One of the most important figures in the history of cybersecurity is Matthew Broderick. In the 1983 movie WarGames he played David Lightman, a high-school computer whiz who hacks into the Norad defence system by mistake and almost sets off a thermonuclear war. The movie started a national conversation about the vulnerability of computers. President Reagan asked his security advisers: “Could something like this really happen?” Members of Congress screened clips in subcommittee hearings, leading to the first federal legislation on cybercrime. Before he was Ferris Bueller, Broderick was the fresh face of hacking.
Five years later, a Cornell graduate student named Robert Morris Jr designed a self-replicating “worm” to explore the network that connected the country’s computers, but made a crucial coding error. The worm grew too fast; the network crashed. The first person a horrified Morris alerted was his father, who happened to be one of the US government’s leading experts on data security. Media reports about this real-life David Lightman and his “Morris worm” introduced Americans to an unfamiliar word: the internet.
The title of Scott Shapiro’s lively history is a little too whimsical for my palate but it does advertise his technique of using vivid case studies to dramatise a technically complex subject, from the troubled 16-year-old boy who hacked Paris Hilton’s phone data in 2005 to the Russian cyberespionage group (that would be Fancy Bear) that exfiltrated Democratic party secrets during the 2016 presidential election campaign, an act that may have crossed the border separating espionage from cyberwar. “Hacking is about humans,” Shapiro writes. As he tracks down interviewees, analyses court transcripts and parses countless lines of malware code, why these people did it is as interesting to him as how.
The word “hacker” was coined to describe the brilliant, mischievous coding mavericks who clustered around AI pioneer Marvin Minsky at MIT in the 1960s. Only in the 1990s did it become synonymous with cybercriminal. The stereotype of the resentful young misanthrope wreaking mayhem from his parents’ house holds up fairly well, it seems. “I didn’t think of [victims] as real people,” said Paras Jha, who unleashed the devastating Mirai botnet in 2016, “because everything I did was online in a virtual world.” This is the only species of crime where a teenager can outwit a multinational corporation and cause as much damage as a nation state. While “hacker” retains an outlaw cool, the language of viruses and bugs suggest contamination and disease. Shapiro argues that all these terms are misleading but then talks of “zombie computers” dispatching “bot armies”. The field invites dramatic metaphors.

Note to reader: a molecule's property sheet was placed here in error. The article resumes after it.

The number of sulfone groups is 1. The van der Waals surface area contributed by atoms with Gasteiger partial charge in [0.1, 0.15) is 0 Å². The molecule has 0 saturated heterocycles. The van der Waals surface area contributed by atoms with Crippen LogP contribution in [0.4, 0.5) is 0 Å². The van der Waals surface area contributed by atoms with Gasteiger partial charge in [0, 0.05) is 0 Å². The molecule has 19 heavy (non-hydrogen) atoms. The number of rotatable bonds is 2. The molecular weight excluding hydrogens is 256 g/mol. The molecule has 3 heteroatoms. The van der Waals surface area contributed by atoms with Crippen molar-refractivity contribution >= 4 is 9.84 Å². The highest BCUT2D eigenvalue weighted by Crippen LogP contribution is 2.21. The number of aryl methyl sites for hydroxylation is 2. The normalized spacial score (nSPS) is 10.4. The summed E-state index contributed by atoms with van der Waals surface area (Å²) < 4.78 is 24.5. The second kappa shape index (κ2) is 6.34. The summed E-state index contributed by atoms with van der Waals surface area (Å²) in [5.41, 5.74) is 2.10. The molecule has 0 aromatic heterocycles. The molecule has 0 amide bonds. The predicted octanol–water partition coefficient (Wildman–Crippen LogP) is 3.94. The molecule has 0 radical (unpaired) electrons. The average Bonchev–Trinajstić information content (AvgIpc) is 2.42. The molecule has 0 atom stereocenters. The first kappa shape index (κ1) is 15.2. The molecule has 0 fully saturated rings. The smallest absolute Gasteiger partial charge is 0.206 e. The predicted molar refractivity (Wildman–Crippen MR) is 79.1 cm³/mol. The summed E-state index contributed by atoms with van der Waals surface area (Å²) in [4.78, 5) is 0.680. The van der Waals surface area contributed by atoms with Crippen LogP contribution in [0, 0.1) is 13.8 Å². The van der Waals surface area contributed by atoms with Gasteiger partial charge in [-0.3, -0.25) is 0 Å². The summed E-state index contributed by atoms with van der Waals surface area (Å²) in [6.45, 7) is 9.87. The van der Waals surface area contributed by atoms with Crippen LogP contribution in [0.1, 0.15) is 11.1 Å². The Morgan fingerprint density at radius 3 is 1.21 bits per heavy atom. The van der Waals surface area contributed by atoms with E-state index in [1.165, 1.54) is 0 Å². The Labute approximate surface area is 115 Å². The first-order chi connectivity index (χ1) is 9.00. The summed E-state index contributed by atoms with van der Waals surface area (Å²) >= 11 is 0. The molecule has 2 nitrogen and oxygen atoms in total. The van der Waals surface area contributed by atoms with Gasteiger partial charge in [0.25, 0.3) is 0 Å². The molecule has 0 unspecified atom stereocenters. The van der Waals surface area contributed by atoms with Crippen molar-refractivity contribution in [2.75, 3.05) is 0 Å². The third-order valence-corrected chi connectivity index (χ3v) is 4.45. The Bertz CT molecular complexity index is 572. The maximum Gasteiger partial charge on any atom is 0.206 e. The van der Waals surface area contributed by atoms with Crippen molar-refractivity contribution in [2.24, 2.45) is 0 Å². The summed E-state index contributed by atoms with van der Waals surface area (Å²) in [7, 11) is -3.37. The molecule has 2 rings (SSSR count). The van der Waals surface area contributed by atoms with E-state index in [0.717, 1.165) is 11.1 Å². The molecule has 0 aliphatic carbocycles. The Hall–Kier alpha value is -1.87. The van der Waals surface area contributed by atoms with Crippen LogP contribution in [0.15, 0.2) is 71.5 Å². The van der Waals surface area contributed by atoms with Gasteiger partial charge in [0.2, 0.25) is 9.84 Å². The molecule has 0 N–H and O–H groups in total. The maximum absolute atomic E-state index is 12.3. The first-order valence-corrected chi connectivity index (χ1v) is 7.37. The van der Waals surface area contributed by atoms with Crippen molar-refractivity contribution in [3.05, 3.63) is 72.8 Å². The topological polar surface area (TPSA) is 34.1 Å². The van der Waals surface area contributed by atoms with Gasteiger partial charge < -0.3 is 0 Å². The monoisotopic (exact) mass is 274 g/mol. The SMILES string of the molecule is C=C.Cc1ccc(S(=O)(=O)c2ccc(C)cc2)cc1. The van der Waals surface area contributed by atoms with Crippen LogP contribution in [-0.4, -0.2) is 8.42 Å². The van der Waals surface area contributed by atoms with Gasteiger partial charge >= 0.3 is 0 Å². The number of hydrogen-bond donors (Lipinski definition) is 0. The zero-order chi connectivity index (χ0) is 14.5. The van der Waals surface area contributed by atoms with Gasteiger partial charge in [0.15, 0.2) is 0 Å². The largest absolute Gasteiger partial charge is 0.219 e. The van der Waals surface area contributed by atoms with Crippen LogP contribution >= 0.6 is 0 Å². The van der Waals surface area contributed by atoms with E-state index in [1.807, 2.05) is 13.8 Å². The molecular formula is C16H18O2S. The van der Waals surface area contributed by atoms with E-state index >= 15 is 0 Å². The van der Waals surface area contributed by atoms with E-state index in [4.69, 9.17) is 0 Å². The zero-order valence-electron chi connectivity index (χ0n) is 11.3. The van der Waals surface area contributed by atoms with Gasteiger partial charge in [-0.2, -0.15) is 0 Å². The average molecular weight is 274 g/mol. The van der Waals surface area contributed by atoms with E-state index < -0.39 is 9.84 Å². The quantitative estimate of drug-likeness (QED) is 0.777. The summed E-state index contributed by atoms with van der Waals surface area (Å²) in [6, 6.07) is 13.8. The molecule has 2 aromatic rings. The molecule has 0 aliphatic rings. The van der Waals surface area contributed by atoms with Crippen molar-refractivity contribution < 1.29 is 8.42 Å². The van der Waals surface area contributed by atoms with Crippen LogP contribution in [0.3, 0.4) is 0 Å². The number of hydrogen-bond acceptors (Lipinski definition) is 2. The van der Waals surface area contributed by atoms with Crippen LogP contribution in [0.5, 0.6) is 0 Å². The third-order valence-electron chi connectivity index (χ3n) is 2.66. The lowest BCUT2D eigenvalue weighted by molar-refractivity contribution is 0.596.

Shapiro is a Yale law professor who founded a short-lived database-construction company in the 1980s but left computing behind and only taught himself hacking in his 50s in order to write this book. He is well equipped to deliver a hefty payload of cultural history, psychology, economics and computer science via the Trojan horse of true crime. His chronological big five hacks are springboards for the stories of pioneers such as Hungarian-American genius John von Neumann, whose invention of stored-program computing and theory of self-replicating automata made viruses possible, or a deft exploration of how virus writers exploit cognitive biases: unlike a worm, a virus is harmless until you click on it. “Computers are only as secure as the users who operate them,” Shapiro writes, “and the brain is extremely buggy.” Reading these stories of gullibility and incompetence, it seems miraculous that major data violations don’t happen all the time. Although one can no more abolish cybercrime than street crime, Shapiro concludes with several recommendations that would make it much more difficult.
His impish humour and freewheeling erudition suit a world saturated in pop culture: the words “virus” and “worm” were popularised by 1970s science fiction novels, while a prolific Bulgarian virus writer called Dark Avenger studded his creations with references to the music of Iron Maiden, and Paras Jha cut his teeth on Minecraft. Some hackers are agents of foreign powers; others are in it for the money; many just relish the notoriety. All of them have something in common with David Lightman: they see it as a game. Shapiro’s achievement is to tell you how it is played.